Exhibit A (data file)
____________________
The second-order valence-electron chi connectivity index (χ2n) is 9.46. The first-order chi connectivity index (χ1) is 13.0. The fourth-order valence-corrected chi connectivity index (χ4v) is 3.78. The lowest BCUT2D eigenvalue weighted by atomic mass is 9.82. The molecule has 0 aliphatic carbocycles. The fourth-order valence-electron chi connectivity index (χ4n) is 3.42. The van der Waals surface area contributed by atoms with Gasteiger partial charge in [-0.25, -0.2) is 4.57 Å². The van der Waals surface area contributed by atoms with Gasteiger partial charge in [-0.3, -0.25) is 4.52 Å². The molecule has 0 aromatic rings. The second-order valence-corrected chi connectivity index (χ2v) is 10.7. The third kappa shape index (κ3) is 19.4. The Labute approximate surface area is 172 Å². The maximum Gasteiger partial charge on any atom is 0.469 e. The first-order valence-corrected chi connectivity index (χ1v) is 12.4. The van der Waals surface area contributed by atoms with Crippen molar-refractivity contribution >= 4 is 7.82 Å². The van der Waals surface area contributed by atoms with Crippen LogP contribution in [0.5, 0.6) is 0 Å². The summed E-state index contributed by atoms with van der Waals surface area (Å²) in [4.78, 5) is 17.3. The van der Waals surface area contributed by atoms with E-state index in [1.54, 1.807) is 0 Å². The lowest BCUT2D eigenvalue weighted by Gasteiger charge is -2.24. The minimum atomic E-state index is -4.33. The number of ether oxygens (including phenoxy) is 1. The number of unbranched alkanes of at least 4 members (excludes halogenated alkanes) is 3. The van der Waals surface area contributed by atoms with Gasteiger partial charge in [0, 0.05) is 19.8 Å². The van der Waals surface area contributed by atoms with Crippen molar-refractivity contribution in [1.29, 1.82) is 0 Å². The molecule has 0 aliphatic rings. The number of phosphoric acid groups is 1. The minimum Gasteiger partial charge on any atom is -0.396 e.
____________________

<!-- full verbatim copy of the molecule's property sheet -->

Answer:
The second-order valence-electron chi connectivity index (χ2n) is 9.46. The first-order chi connectivity index (χ1) is 13.0. The fourth-order valence-corrected chi connectivity index (χ4v) is 3.78. The lowest BCUT2D eigenvalue weighted by atomic mass is 9.82. The molecule has 0 aliphatic carbocycles. The fourth-order valence-electron chi connectivity index (χ4n) is 3.42. The van der Waals surface area contributed by atoms with Gasteiger partial charge in [-0.25, -0.2) is 4.57 Å². The van der Waals surface area contributed by atoms with Gasteiger partial charge in [-0.3, -0.25) is 4.52 Å². The molecule has 0 aromatic rings. The second-order valence-corrected chi connectivity index (χ2v) is 10.7. The third kappa shape index (κ3) is 19.4. The Labute approximate surface area is 172 Å². The maximum Gasteiger partial charge on any atom is 0.469 e. The first-order valence-corrected chi connectivity index (χ1v) is 12.4. The van der Waals surface area contributed by atoms with Crippen molar-refractivity contribution >= 4 is 7.82 Å². The van der Waals surface area contributed by atoms with Crippen LogP contribution in [0.5, 0.6) is 0 Å². The summed E-state index contributed by atoms with van der Waals surface area (Å²) in [4.78, 5) is 17.3. The van der Waals surface area contributed by atoms with E-state index in [1.54, 1.807) is 0 Å². The lowest BCUT2D eigenvalue weighted by Gasteiger charge is -2.24. The minimum atomic E-state index is -4.33. The number of ether oxygens (including phenoxy) is 1. The number of unbranched alkanes of at least 4 members (excludes halogenated alkanes) is 3. The van der Waals surface area contributed by atoms with Gasteiger partial charge in [0, 0.05) is 19.8 Å². The van der Waals surface area contributed by atoms with Crippen molar-refractivity contribution in [1.29, 1.82) is 0 Å². The molecule has 0 aliphatic rings. The number of phosphoric acid groups is 1. The minimum Gasteiger partial charge on any atom is -0.396 e.